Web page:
Clinical implications of quantitative infrared pupillometry in neurosurgical patients


Pupillometry has been widely employed in the evaluation of a large number of pathological conditions, including intracranial pathology. The recent introduction of a portable, user-friendly, infrared pupillometer (ForSite, NeurOptics Inc., Irvine, CA) has enabled the accurate and reproducible measurement of several pupillary parameters, such as maximum and minimum apertures, constriction and dilation velocities, and latency period. It should be noted that various clinical conditions, especially neurological and ocular diseases, as well as numerous medications, may interfere with the measurements. Furthermore, a number of physiological parameters, such as the intensity of retinal illumination, the level of patient's alertness, the intensity of ambient light, as well as the time of day that the examination is performed may alter the obtained values. The potential implications of pupillometry in the clinical assessment of neurosurgical patients, including its complex relationship to intracranial pressure changes, mandate the undertaking of prospective clinical studies validating the clinical significance of this noninvasive, diagnostic modality.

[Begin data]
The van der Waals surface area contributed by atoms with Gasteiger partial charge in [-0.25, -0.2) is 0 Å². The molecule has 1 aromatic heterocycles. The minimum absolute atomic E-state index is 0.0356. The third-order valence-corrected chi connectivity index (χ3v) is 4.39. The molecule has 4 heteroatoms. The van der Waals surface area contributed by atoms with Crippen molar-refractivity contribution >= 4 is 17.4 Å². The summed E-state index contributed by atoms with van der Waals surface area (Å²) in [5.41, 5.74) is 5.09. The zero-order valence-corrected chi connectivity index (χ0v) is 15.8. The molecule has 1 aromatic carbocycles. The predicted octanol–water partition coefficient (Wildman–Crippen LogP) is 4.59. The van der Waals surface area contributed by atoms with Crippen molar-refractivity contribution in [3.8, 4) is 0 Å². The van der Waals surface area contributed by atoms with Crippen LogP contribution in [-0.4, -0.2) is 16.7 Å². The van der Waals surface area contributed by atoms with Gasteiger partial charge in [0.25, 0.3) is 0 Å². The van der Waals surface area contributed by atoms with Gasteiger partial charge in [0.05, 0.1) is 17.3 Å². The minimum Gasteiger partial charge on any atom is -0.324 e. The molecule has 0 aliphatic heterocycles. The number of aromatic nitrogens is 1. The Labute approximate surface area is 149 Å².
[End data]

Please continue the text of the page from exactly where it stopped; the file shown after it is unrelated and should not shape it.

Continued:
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Correspondence to Kostas N. Fountas.

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Fountas, K.N., Kapsalaki, E.Z., Machinis, T.G. et al. Clinical implications of quantitative infrared pupillometry in neurosurgical patients. Neurocrit Care 5, 55–60 (2006).

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Key Words

  • Anisocoria
  • constriction velocity
  • infrared pupillometry
  • intracranial pressure
  • latency period